Second Reading SpeechMr Ruddock (Attorney-General)
That this bill be now read a second time.
Yesterday this House passed amendments to clarify the terrorist act offences in part 5.3 of the Criminal Code.
As I informed the House yesterday, the government would like all elements of the anti-terrorism legislation package to become law before Christmas.
This second bill contains the remaining provisions to ensure that we have the toughest laws possible to prosecute those responsible should a terrorist attack occur.
Second and of equal importance, the bill ensures we are in the strongest position possible to prevent new and emerging threats, to stop terrorists carrying out their intended acts.
This bill has been the subject of extensive consultation.
The Prime Minister first announced the proposals to strengthen Australia's counter-terrorism laws on 8 September in advance of a special COAG meeting.
The following day senior officials from the Commonwealth met with their state and territory counterparts to discuss the proposals.
The special COAG meeting of 27 September provided an opportunity for the Prime Minister to discuss the proposals with premiers and chief ministers who agreed that there was a clear case for laws to be strengthened.
The COAG agreement was followed by extensive consultation with the states and territories at officer level as well as directly between the Prime Minister and premiers-and the chief ministers.
This consultation process of almost two months has been very constructive and has yielded the positive result of an agreed position on the text of the bill introduced today.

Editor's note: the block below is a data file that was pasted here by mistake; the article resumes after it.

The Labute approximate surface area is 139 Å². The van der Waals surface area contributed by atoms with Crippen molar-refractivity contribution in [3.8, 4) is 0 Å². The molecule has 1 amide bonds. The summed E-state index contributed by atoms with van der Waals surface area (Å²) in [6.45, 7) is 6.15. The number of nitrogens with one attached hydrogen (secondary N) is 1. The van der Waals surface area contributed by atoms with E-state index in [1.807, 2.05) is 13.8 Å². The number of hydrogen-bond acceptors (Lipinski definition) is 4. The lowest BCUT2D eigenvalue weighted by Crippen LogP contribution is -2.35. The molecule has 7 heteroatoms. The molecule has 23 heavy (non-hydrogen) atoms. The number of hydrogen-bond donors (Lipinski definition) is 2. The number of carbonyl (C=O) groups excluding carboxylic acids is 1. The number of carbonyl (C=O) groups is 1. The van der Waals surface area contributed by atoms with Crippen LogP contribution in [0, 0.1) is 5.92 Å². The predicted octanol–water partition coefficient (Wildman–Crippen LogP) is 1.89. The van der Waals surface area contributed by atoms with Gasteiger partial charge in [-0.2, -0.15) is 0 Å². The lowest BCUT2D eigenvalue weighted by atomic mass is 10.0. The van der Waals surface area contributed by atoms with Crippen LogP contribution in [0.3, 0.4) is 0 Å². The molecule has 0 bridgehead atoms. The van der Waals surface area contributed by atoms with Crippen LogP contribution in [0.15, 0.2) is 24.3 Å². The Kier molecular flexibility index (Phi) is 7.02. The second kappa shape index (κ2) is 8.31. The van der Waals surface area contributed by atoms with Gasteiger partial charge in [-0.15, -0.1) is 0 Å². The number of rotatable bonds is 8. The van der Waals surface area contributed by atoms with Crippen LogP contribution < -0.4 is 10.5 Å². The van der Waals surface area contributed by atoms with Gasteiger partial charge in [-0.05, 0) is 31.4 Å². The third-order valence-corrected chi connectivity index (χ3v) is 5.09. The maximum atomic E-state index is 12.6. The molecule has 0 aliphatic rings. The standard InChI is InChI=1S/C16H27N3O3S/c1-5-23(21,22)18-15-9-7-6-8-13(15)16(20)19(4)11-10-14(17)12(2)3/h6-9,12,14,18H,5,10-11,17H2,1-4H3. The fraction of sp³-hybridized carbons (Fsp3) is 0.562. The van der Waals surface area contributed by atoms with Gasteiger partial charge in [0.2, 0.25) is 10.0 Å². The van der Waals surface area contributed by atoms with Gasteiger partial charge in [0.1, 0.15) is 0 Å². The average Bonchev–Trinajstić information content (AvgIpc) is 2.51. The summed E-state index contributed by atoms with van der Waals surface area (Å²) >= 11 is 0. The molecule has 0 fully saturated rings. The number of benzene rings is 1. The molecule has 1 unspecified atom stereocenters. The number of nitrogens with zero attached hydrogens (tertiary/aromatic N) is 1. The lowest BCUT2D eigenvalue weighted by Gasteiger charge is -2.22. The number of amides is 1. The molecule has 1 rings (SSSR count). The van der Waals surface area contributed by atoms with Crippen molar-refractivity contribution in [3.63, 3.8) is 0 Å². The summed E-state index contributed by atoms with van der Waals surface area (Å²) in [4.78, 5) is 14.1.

Control Orders and Preventative Detention
Much of the discussion has focused on the control orders and preventative detention regimes and their extensive safeguards.
Firstly, in considering whether to apply for or issue a control order the personal circumstances of an individual will need to be balanced against the threat to the community.
This does not mean that personal circumstances will outweigh the assessment of the threat, but it is recognised that both issues need to be taken into account.
Under the control order regime:
- an "interim" control order is made initially. The person the subject of the order may attend the court and make representations when the court decides to confirm, void or revoke the order;
- the control order does not come into effect until the person is notified.
- the person can apply for the order to be revoked, varied or declared void as soon as the person is notified that an order has been confirmed.
- the person and their lawyer may have a copy of the grounds for making or varying the order;
Under the preventative detention regime:
- the order, as well as the treatment of the person detained, would be subject to judicial review. There is also built in merits review including when the police seek a continued preventative detention order.
- At that time the person detained or their legal representative can provide the police with additional information concerning the preventative detention order.
- The issuing authority is required to consider afresh the merits of making the order and to be satisfied, after taking into account relevant information, including information provided to the police by the person subject to the order, that the conditions for the order are met. This includes any information that has become available since the initial preventative detention order was made.
- the person detained may contact a lawyer, a family member... their employer... and another person at the discretion of the police officer;